Tag: Book Recommendation

As for her safety, God already knew when the end of her days would be.

Book Recommendation | Where We Belong by Lynn Austin

Where We Belong starts in 1890, in the Sinai Desert, with forty-five year-old Rebecca Hawes traveling to St Catherine’s Monastery to search for ancient copies of the Bible. It’s a start that hooked me immediately, both because of the historical setting, and because of the age of the heroine—it’s refreshing to read a novel where the heroine is out of her twenties.

I was also intrigued because I could relate to Rebecca’s thoughts about the desolate nature of the Sinai between Cairo and St Catherines. Her journey took seven days by camel. In comparison, mine took seven hours by minibus, but that was quite long enough to feel for the stubborn Israelites, condemned to spend forty years in the heat and dust.

It's one thing to learn a language and another thing to understand the people who speak it.But then Where We Belong left the Sinai in 1890, and travelled back to 1860 Chicago—and I wasn’t impressed. It was still Rebecca’s story, but now Rebecca was a pampered teenager in the days before the Civil War (which I knew was coming, even though she didn’t). Fortunately, it soon became apparent that Rebecca was no ordinary Victorian-era teenager, and nor was her sister, Flora.

The novel followed Rebecca and Flora from their teenage years in Chicago through to showing why they are travelling to the Sinai in 1890 with only a couple of young servants for protection. The most fascinating thing is that Rebecca and Flora are based on real-life adventurers, Agnes and Margaret Smith, born in Scotland in 1843.

This explains one of the strengths of the novel—the feeling of historical authenticity that can only be gained by extensive research (and then leaving out most of the detail of that research). The other strength was related, and that was the Christian element. Rebecca and Flora (like the real-life Agnes and Margaret) were women of deep faith. They were intelligent women who had the strength of character to choose to follow God, not society, and who had endless compassion for the poor.

Lynn Austin has yet to write a novel I haven’t enjoyed, but I do think this is her best yet. Recommended for Christian historical fiction fans, especially those who enjoy authors such as Elizabeth Camden and Jody Hedlund.

I’m a history fan, and I loved it from the first line to the last. (I don’t think I stopped in between). Even better, a recent article from the Smithsonian shows new manuscripts are still being discovered at St Catherine’s:

Lost Languages Discovered in One of the World’s Oldest Continuously Run Libraries

Isn’t that cool?

Thanks to Bethany House and NetGalley for providing a free ebook for review.

About Lynn Austin

Lynn AustinFor many years, Lynn Austin nurtured a desire to write but frequent travels and the demands of her growing family postponed her career. When her husband’s work took Lynn to Bogota, Colombia, for two years, she used the B.A. she’d earned at Southern Connecticut State University to become a teacher. After returning to the U.S., the Austins moved to Anderson, Indiana, Thunder Bay, Ontario, and later to Winnipeg, Manitoba.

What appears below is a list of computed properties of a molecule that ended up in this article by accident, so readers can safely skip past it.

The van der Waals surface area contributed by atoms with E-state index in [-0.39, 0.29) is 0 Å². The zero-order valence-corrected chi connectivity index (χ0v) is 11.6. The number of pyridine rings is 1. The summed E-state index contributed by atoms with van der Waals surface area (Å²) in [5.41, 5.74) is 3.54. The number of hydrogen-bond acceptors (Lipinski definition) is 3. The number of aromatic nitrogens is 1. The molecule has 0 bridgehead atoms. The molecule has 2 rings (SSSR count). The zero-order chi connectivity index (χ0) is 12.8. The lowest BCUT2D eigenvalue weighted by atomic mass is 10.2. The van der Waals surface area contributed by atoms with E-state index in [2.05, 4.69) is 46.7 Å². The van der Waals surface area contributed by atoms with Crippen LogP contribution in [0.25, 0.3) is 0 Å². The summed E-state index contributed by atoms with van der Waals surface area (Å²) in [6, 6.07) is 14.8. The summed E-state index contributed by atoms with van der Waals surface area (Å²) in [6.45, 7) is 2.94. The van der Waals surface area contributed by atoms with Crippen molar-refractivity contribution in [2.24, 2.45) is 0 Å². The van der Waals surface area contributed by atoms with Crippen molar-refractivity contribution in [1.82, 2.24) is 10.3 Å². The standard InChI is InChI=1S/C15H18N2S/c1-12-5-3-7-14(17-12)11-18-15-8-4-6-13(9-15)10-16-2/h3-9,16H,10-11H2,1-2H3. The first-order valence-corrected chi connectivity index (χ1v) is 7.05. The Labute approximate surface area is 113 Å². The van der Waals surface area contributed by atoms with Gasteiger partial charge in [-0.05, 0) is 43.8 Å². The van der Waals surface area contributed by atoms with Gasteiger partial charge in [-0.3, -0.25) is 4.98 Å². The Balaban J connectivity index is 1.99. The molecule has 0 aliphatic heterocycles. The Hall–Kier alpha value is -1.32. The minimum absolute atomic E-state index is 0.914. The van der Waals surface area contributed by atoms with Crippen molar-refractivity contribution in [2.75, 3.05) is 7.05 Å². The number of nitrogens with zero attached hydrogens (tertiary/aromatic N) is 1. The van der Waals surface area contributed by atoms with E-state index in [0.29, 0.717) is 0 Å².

It was during the long Canadian winters at home with her children that Lynn made progress on her dream to write, carving out a few hours of writing time each day while her children napped. Lynn credits her early experience of learning to write amid the chaos of family life for her ability to be a productive writer while making sure her family remains her top priority.

Along with reading, two of Lynn’s lifelong passions are history and archaeology. She and her son traveled to Israel during the summer of 1989 to take part in an archaeological dig at the ancient city of Timnah. Lynn resigned from teaching to write full-time in 1992. Since then she has published 24 novels.

Find Lynn Austin online at:

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About Where We Belong

The Adventure of a Lifetime for Two Indomitable Socialite Sisters
In the city of Chicago in 1892, the rules for Victorian women are strict, their roles limited. But sisters Rebecca and Flora Hawes are not typical Victorian ladies. Their love of adventure and their desire to use their God-given talents has brought them to the Sinai Desert–and into a sandstorm.
Accompanied by Soren Petersen, their somber young butler, and Kate Rafferty, a street urchin who is learning to be their ladies’ maid, the two women are on a quest to find an important biblical manuscript. As the journey becomes more dangerous and uncertain, the four travelers sift through memories of their past, recalling the events that shaped them and the circumstances that brought them to this time and place.

Click below to find Where We Belong online:

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Book Recommendation | Magnolia Storms by Janet W Ferguson

Magnolia Marovich is a meteorologist who lost her father, a river bar pilot, in Hurricane Katrina. Now another hurricane is bearing down on the Mississippi and Alabama coasts, and she receives a phone call that calls her home—her sister is in hospital, and Maggie is needed to take care of Cammie’s daughter, and their elderly aunt.

Josh Bergeron has followed in the footsteps of his teenage idol, Mr Marovich, and become a ship’s pilot—a decision that cost him his relationship with Maggie. But now they are brought back together when she returns to her childhood home in Ocean Springs … next door to where he lives with his son.